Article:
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The “Little Red Ridding Hood” is a short story adapted from the ancient European fairy tales which was first printed by Charles Perrault. This printed version originated from the French folktales and was part of his work entitled “tales and stories of the past with Morals” published in the year 1697. Other authors have also published variations of the same story in their collections like the brothers Grimm from Germany and Andrew Lang who explicitly said that, this story had been mistold by those before him and his version was the true representation of this story. There are however different variations and adaptations of this story (Tatar 149).
This short story talks about an unnamed peasant girl who walks through the woods taking some food to her sick grandmother. This girl is known as Little Red Ridding Hood according to Charles, the name being derived from the red cloak she wears. She was lovely and adored by her mother and grandmother. One day her mother sent her to see her grandmother who she had heard was very ill and made some cakes and a bottle of butter. On her way, a certain wolf wanted to eat this girl but hesitates because it did not want to do this in public. Instead it approaches the girl and asks her where she is going. The girl naively tells the wolf about her sick grandmother and even volunteers the direction of her grandmother’s house. The wolf seizes this opportunity to get its meal and advices the girl to pick some flowers from the forest. Without much hesitation, the girl does so and the wolf utilizes this opportunity to reach the grandmothers house before the girl (Tatar 150). The wolf then pretends to be the girl to gain entry into the house where he shallows her grandmother as whole and disguises himself as the grand mother to await the girl.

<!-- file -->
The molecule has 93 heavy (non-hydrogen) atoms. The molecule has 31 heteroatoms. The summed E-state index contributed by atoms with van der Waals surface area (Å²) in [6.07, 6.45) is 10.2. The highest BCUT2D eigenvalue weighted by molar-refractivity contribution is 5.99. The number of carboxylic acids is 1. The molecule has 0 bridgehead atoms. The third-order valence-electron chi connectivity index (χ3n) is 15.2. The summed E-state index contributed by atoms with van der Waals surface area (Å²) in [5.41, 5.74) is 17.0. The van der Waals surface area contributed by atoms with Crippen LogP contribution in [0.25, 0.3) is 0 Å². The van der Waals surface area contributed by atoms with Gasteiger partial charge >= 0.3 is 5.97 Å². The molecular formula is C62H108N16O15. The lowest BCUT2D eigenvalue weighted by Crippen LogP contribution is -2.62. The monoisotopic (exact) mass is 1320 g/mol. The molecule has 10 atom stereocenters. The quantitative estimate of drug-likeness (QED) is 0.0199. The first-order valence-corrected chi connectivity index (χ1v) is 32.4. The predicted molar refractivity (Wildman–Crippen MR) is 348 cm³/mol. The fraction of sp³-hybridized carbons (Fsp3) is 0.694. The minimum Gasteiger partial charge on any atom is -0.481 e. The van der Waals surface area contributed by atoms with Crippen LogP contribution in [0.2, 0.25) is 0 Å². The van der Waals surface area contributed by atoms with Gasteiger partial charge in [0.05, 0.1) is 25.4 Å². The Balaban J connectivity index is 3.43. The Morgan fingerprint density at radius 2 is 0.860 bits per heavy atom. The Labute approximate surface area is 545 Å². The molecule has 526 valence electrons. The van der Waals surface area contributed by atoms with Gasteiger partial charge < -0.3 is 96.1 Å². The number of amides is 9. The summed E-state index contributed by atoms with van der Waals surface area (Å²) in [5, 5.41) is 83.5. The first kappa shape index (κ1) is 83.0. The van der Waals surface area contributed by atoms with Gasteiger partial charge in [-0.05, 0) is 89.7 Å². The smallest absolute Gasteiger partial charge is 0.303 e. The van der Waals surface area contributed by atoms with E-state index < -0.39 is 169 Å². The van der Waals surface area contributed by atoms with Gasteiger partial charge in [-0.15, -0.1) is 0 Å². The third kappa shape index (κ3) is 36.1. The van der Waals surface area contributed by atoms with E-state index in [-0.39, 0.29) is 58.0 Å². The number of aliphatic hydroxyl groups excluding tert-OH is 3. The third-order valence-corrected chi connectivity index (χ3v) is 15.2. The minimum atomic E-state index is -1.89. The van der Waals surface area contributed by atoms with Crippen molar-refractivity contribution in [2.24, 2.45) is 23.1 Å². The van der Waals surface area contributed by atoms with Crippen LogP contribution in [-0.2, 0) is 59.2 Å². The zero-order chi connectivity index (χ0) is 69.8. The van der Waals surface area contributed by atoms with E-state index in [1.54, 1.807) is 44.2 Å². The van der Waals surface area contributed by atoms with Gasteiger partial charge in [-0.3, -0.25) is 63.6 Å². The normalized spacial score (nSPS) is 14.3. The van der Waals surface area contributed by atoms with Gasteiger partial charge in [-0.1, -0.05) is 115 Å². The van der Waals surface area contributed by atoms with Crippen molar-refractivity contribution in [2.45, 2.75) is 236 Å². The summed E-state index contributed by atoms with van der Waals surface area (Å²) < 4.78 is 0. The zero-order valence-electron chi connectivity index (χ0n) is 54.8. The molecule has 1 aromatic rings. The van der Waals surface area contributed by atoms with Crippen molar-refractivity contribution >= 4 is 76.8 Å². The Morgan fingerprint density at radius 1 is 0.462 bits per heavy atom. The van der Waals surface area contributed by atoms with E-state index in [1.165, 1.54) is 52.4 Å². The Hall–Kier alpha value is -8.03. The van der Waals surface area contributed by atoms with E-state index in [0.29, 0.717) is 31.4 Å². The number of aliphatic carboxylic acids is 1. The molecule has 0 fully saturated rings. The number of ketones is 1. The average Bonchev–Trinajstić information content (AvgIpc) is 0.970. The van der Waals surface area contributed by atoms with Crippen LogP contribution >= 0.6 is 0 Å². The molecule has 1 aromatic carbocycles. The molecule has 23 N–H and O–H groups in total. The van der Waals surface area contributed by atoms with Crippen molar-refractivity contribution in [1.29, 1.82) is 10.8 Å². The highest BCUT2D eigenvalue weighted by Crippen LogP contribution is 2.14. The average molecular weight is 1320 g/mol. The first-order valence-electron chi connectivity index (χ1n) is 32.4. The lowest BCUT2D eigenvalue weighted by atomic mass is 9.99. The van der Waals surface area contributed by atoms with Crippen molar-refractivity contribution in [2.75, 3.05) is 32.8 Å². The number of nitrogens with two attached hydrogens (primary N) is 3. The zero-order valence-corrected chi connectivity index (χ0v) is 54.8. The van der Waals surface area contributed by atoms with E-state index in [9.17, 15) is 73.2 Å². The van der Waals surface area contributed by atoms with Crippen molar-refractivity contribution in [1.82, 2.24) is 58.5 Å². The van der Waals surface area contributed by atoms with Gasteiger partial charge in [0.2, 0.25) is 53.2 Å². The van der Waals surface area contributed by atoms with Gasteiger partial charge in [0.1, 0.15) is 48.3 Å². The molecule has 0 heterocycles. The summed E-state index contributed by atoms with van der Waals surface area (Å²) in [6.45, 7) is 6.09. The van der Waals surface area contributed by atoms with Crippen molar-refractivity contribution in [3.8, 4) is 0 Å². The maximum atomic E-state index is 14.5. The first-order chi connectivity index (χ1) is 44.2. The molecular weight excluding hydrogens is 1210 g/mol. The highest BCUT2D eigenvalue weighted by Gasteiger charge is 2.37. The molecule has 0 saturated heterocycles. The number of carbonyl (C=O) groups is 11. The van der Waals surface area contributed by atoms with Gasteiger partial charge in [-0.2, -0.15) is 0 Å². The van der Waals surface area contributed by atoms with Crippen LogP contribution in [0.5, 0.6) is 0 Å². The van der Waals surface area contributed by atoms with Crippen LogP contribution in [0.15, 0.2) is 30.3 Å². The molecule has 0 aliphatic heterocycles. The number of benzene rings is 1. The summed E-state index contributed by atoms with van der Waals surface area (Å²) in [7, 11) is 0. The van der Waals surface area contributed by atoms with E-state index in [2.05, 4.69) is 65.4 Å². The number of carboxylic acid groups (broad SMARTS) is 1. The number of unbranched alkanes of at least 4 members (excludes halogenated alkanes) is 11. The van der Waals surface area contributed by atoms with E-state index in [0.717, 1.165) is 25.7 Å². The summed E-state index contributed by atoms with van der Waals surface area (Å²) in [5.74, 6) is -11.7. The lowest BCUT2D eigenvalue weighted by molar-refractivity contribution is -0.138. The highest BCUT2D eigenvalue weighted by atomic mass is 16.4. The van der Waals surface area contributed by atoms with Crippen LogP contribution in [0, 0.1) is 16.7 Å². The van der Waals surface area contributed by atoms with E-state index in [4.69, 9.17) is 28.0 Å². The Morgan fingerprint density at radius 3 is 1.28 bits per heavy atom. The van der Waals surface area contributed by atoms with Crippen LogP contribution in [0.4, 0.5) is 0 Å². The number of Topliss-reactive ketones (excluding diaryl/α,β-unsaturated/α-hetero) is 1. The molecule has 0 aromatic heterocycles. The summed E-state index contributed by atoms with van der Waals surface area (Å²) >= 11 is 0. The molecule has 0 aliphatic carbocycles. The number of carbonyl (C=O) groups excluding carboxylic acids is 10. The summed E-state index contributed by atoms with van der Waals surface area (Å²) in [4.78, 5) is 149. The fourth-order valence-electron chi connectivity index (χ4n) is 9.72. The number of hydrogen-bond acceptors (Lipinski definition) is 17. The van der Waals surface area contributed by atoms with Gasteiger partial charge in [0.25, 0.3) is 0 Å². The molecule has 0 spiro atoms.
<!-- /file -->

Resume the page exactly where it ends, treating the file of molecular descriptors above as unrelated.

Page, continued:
This is the point with the most number of variations as some authors suggest that when the girl entered the hut, she asked a number of questions while other variation suggest that the girl only asked about the big hands her grandmother had. Other authors say that the wolf hide in the closet while others say that the girl was not armed and was rescued by a hunter. In some retellings, the girl asks the wolf now disguised as the grandmother about the big teeth he possessed, which he answers are for chewing the girl and goes ahead to do so.
According to the first printed version by Charles, the girl was swallowed whole by the wolf. A certain hunter however rescues them by cutting open the wolf’s stomach where they emerge as whole. They then fill the wolf’s stomach with stones. When the wolf awakes, he decides to go to drink some water as he is thirsty. He drowns in this well after he falls in.
Although Perrault’s version is regarded as the first print of this story, it is known to have existed for extended periods of time prior this printing where it was told and passed orally in a number of European countries even before seventeenth century. French peasants are known to have told the story even before the 14th century and Italians have a number of variations of the same story (Orenstein 166). These variation ranges from the wolf where some tellers replace it with an ogre or werewolf to the activities leading to the girls escape. Some even suggest that the girl was not rescued by the hunter but used her own cunning while other versions say that, the girl cannibalized her own grandmother unwittingly when she found the meat the wolf had left her.